Notes and Editorial Reviews
String Quartet No. 10,
Op. 74, “Harp.”
String Quartet No. 1,
Tokyo Str Qrt
HÄNSSLER 93.723 (79:24) Live: Schwetzingen 5/11/1971
As the Tokyo Quartet prepares to break up at the end of the 2012-2013 season, the Hänssler label
offers a memento of its earliest years, when it made a strong impression with the euphonious sound and jewel-like precision of its performances. The concert performances on this disc were recorded at the 1971 Schwetzingen Festival, two years after the quartet was founded. On this program the ensemble offers a Beethoven standby, framed by early works of two of the greatest 20th-century composers.
In preparing another review for this issue, I compared a good many performances of Beethoven’s “Harp” Quartet in terms of tempo and timings. This Tokyo rendition is one of the quickest in the first and third movements, one of the more deliberate in the second movement, and in the mainstream for the finale, where the degree of variation is limited. In the first movement, after a fairly deliberate and deeply felt introduction, the main tempo is indeed fast, with a seamless flow, but the very short timing is also conditioned by the lack of an exposition repeat, which is usually included in later recordings. The comparatively deliberate second movement is straightforward but tastefully expressive and sustains continuity well. The scherzo, lacking the first repeat, is brilliant and fast-paced, if a bit less angry than in some renditions. The difference in tempo between the scherzo and trio appears minimal, although Beethoven specifies that the latter should be faster (
Piú presto quasi prestissimo
). The finale is fluent and effective, with each variation appropriately characterized. A dimension that is missing from this performance is the silken tone for which the Tokyo players were noted, which the 1971 live recording fails to capture, but one can still discern many of the qualities that impressed listeners when this ensemble appeared on the scene.
Alban Berg’s early two-movement String Quartet receives a thoroughly persuasive and brilliantly played performance. Despite longer timings (10:24 and 10:44 versus 9:45 and 10:09), the Tokyo rendition is no less urgent and highly charged than that of the Alban Berg Quartet (EMI). What is noticeable is the greater linearity and lyrical flow generated by the Tokyo players, which helps to sustain continuity amid the myriad tempo changes within each movement. The comparatively dry sound of the Schwetzingen recording is less of a disadvantage in Berg’s astringent timbres. I don’t know if the Tokyo Quartet ever produced a studio recording of this work, but none are currently available.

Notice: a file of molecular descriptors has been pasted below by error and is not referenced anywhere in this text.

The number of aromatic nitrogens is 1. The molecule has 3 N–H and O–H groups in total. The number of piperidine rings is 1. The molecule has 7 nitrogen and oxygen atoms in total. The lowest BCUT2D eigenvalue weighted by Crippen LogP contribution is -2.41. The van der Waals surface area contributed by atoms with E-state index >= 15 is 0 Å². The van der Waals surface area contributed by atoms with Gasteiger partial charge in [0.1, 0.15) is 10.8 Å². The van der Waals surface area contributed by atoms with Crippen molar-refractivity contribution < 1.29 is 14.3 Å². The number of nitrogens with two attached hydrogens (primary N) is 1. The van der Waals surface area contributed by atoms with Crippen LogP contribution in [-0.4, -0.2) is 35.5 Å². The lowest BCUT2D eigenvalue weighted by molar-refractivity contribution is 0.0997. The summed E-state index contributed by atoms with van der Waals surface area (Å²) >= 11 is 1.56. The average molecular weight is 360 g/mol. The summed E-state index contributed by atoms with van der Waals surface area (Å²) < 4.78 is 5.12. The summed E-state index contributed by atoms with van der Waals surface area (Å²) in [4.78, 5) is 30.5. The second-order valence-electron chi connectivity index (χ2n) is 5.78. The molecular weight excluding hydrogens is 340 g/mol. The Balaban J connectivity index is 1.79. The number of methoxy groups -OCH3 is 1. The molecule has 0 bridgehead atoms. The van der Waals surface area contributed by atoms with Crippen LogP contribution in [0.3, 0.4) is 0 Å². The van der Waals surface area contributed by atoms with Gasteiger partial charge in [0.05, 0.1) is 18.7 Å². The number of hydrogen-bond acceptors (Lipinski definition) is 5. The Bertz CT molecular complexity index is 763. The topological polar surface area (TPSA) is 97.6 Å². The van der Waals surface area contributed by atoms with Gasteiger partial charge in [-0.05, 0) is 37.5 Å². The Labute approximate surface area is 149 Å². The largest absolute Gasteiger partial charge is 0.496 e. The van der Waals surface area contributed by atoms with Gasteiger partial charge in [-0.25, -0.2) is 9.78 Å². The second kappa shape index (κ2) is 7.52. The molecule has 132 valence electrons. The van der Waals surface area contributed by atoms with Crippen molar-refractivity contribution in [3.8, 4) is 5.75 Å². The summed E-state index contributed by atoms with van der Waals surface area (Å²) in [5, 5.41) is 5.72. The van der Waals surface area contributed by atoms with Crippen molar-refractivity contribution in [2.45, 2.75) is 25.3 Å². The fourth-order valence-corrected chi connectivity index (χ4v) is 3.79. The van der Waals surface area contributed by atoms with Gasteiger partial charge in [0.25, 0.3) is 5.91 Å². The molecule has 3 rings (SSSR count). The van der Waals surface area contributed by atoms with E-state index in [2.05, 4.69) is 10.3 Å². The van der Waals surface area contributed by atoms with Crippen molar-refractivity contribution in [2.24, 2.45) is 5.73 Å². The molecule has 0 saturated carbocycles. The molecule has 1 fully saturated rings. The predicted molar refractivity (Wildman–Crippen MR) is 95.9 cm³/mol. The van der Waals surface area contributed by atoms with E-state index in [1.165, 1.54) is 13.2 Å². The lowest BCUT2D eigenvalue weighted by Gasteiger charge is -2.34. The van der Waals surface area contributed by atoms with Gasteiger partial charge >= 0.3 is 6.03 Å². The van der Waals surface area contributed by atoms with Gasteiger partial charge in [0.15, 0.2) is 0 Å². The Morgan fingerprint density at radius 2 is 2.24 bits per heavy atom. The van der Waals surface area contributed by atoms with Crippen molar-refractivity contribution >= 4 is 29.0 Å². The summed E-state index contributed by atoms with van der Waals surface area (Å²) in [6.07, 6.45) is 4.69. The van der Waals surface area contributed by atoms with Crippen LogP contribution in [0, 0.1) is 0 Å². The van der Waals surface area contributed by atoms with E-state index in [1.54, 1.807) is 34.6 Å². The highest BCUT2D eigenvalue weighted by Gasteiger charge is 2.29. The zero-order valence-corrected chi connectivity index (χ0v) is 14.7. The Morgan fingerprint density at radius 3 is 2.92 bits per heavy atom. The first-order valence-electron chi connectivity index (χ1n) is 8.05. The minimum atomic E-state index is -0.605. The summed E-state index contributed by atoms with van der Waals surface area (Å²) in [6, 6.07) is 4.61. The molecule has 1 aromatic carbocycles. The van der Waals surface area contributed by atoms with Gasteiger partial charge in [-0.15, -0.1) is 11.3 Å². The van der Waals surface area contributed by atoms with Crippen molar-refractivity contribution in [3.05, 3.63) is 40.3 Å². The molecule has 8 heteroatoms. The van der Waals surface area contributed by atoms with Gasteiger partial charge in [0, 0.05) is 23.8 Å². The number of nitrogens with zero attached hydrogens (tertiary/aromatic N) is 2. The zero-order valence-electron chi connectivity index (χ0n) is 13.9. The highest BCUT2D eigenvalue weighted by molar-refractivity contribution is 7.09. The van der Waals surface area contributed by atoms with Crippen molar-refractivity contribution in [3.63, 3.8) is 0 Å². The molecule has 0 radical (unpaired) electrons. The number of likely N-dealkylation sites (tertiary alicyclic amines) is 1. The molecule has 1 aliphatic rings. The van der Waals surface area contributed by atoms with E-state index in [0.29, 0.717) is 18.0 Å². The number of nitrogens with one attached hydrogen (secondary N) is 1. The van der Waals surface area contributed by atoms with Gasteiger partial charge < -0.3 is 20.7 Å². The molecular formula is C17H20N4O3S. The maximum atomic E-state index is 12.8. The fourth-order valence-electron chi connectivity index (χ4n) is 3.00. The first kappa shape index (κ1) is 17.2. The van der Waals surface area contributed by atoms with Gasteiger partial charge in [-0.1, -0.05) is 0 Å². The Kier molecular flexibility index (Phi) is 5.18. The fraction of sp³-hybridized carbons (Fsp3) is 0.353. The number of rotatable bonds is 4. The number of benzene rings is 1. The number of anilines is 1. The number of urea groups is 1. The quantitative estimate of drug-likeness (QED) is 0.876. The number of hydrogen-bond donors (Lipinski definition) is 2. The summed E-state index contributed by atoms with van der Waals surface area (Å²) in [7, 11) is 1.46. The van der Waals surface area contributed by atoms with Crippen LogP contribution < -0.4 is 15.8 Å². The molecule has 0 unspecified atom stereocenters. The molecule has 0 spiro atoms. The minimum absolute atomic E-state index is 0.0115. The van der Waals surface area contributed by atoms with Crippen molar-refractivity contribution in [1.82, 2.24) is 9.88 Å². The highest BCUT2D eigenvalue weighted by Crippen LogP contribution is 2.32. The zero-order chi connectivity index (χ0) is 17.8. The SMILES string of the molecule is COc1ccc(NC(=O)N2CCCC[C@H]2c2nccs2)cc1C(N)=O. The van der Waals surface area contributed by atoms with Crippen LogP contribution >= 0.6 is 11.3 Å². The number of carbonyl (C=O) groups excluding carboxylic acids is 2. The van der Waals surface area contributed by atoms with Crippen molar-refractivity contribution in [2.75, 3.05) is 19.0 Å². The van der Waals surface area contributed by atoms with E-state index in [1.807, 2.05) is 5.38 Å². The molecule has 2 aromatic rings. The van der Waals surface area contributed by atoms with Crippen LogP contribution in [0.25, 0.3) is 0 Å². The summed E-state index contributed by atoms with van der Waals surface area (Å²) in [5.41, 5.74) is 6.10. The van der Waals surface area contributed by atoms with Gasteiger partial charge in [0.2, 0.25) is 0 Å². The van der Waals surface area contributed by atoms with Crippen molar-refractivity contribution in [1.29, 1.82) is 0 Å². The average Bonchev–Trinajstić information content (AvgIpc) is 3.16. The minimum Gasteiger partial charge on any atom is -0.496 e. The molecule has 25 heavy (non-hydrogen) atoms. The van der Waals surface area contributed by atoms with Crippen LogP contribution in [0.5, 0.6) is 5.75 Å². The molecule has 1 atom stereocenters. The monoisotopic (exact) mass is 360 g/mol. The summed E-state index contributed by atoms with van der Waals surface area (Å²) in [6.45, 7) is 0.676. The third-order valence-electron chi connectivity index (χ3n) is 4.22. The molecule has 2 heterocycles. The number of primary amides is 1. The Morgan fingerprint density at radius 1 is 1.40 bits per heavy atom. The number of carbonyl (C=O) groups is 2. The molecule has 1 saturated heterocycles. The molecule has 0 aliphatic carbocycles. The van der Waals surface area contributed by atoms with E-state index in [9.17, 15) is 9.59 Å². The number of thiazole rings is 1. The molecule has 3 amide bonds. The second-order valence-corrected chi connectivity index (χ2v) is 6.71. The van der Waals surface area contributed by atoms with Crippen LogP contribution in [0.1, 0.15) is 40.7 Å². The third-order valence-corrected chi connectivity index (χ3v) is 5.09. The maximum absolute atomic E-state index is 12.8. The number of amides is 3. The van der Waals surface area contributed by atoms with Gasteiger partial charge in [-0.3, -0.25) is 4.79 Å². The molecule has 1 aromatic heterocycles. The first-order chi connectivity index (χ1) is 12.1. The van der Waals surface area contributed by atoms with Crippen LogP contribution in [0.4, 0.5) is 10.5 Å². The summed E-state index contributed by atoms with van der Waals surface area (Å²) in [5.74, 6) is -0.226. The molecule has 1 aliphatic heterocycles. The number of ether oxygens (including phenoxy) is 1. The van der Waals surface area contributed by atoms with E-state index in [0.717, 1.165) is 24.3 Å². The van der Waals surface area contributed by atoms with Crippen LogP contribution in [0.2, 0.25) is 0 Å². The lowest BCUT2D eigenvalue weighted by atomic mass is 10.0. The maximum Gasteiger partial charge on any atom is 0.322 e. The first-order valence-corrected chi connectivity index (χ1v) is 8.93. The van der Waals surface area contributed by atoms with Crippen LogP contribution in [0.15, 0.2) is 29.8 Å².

Bartók’s First Quartet, completed in 1909, is almost exactly contemporaneous with the 1910 Berg work, and the combination of the two creates an interesting juxtaposition of styles. The Bartók work seems a bit more traditional, at least in terms of the relative consistency of tempo within movements, but the overall form is far from conventional. The opening contrapuntal slow movement is reminiscent of the fugal opening movement of Beethoven’s Quartet No. 14, op. 131, as is the lack of pauses between movements. The acceleration in tempo from one movement to the next is also unusual. As elsewhere in this program, the playing by the Tokyo Quartet is polished but also passionate and intense. In comparison to fine performances by the Emerson and Juilliard quartets (on DG and Sony, respectively), the Tokyo rendition seems more linear, elastic, and spontaneous. I must note, however, that the track marker for the third and final movement is misplaced, a couple of minutes past the beginning of the movement. I’m not familiar with the ensemble’s much later studio recording of this work, for DG.
I have referred to the sonic limitations of this live recording, which lacks the smoothness, transparency, color, and definition one would expect from a good studio recording of this period or later. The sound is at its best where the music is loudest and most densely scored. The massed sound of the ensemble is usually well presented. The soundstage is two-dimensional, spacious in width but not in depth. Notwithstanding the shortcomings noted, the sound is more than listenable and good enough to allow one to appreciate the performances. The occasional audience noises are not too intrusive.
This release offers an interesting and satisfying program. I recommend it for its fine performances and as a document of this soon-to-be late and lamented ensemble’s early concertizing activity.
FANFARE: Daniel Morrison
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